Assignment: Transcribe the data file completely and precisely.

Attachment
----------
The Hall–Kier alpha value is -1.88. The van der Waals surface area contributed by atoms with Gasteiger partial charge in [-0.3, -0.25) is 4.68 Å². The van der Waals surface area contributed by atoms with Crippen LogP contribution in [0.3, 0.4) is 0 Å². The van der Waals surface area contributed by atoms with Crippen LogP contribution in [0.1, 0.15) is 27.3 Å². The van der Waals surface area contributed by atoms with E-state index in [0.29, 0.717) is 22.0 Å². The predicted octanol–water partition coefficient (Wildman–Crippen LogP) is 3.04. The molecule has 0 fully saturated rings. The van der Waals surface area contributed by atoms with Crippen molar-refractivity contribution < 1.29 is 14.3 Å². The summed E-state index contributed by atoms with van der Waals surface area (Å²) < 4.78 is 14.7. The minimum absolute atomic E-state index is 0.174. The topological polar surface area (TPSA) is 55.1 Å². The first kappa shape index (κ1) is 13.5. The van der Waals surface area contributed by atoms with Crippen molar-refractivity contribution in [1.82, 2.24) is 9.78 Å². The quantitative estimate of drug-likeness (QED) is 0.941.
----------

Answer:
The Hall–Kier alpha value is -1.88. The van der Waals surface area contributed by atoms with Gasteiger partial charge in [-0.3, -0.25) is 4.68 Å². The van der Waals surface area contributed by atoms with Crippen LogP contribution in [0.3, 0.4) is 0 Å². The van der Waals surface area contributed by atoms with Crippen LogP contribution in [0.1, 0.15) is 27.3 Å². The van der Waals surface area contributed by atoms with E-state index in [0.29, 0.717) is 22.0 Å². The predicted octanol–water partition coefficient (Wildman–Crippen LogP) is 3.04. The molecule has 0 fully saturated rings. The van der Waals surface area contributed by atoms with Crippen molar-refractivity contribution < 1.29 is 14.3 Å². The summed E-state index contributed by atoms with van der Waals surface area (Å²) < 4.78 is 14.7. The minimum absolute atomic E-state index is 0.174. The topological polar surface area (TPSA) is 55.1 Å². The first kappa shape index (κ1) is 13.5. The van der Waals surface area contributed by atoms with Crippen molar-refractivity contribution in [1.82, 2.24) is 9.78 Å². The quantitative estimate of drug-likeness (QED) is 0.941.